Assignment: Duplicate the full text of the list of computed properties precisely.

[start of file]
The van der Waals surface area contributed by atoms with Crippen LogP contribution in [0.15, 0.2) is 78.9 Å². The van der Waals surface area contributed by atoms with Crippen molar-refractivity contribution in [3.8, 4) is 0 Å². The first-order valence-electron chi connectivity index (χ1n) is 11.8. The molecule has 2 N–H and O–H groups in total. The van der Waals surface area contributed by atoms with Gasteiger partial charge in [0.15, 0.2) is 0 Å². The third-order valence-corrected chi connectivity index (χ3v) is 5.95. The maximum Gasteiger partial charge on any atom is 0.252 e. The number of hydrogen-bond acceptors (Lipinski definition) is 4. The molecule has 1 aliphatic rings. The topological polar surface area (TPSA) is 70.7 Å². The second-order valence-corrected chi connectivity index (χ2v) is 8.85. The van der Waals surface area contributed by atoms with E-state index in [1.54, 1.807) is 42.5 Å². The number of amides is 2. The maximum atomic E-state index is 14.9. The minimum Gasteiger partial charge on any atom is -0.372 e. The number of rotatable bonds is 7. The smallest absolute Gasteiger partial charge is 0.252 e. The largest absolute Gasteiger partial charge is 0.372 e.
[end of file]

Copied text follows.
The van der Waals surface area contributed by atoms with Crippen LogP contribution in [0.15, 0.2) is 78.9 Å². The van der Waals surface area contributed by atoms with Crippen molar-refractivity contribution in [3.8, 4) is 0 Å². The first-order valence-electron chi connectivity index (χ1n) is 11.8. The molecule has 2 N–H and O–H groups in total. The van der Waals surface area contributed by atoms with Gasteiger partial charge in [0.15, 0.2) is 0 Å². The third-order valence-corrected chi connectivity index (χ3v) is 5.95. The maximum Gasteiger partial charge on any atom is 0.252 e. The number of hydrogen-bond acceptors (Lipinski definition) is 4. The molecule has 1 aliphatic rings. The topological polar surface area (TPSA) is 70.7 Å². The second-order valence-corrected chi connectivity index (χ2v) is 8.85. The van der Waals surface area contributed by atoms with E-state index in [1.54, 1.807) is 42.5 Å². The number of amides is 2. The maximum atomic E-state index is 14.9. The minimum Gasteiger partial charge on any atom is -0.372 e. The number of rotatable bonds is 7. The smallest absolute Gasteiger partial charge is 0.252 e. The largest absolute Gasteiger partial charge is 0.372 e.